Imagine a mother and child posing. Positioning the mother’s head on one of the upper intersection points, with the child’s head across and on the lower power point is a classic composition in art and photography. Other subjects that work with this technique could include a couple in a romantic setting, one seated and one standing, business partners at a desk, sports-themed portraits, and the list goes on.
Posing a group can intimidate even a seasoned professional photographer. Very large groups are often photographed with the people in the center third of the frame. With very large groups, this allows for a panoramic crop which looks good when enlarged. Smaller groups might do well with the heads of the subjects along one of the horizontal lines or in the middle third.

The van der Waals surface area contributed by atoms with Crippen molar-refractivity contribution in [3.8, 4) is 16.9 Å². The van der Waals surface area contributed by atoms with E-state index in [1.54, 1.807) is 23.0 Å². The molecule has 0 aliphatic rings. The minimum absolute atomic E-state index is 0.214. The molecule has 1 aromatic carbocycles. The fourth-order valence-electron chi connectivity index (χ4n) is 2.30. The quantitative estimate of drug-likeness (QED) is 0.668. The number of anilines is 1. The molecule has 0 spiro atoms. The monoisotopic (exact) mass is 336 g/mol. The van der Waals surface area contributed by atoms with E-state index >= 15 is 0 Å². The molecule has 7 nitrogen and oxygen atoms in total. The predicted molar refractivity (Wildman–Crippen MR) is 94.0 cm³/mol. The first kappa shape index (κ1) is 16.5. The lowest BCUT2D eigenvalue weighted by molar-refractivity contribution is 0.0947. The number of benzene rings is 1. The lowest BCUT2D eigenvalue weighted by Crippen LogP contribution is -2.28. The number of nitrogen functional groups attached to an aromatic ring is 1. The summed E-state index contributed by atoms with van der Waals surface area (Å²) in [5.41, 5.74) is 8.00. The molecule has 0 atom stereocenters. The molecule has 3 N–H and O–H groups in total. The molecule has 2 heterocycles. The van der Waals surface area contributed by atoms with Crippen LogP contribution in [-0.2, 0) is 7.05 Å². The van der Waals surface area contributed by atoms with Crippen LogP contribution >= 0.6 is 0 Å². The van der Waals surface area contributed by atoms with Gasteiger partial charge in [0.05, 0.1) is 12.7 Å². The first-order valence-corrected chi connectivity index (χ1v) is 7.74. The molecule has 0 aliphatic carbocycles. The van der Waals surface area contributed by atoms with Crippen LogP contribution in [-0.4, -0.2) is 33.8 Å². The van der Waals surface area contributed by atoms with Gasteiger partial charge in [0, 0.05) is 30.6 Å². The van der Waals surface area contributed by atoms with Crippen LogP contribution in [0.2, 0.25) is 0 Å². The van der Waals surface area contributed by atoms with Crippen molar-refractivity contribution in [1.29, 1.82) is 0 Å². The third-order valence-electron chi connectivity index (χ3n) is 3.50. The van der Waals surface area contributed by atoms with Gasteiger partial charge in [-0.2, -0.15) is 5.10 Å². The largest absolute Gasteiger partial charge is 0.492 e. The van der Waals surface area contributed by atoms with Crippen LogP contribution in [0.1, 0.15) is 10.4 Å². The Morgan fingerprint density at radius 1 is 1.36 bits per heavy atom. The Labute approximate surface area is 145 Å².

A simple view isn’t the only option, however. Using the Rule of Thirds grid when posing a group can result in an excellent final photograph. Placing some people along one or more of the horizontal or vertical lines, and others on one or more of the intersection points can create a very dynamic feel. This style is popular in a variety of settings, from corporate boardrooms to intimate destination weddings, and can be utilized in our everyday photos of family and friends.
Architectural photography is very popular because it’s so rewarding and inspiring. Certain historical landmarks and modern buildings seem to call out to be photographed. Using the Rule of Thirds grid in relation to the strong lines or other interesting aspects of a structure help us to see the edifice as a work of art itself.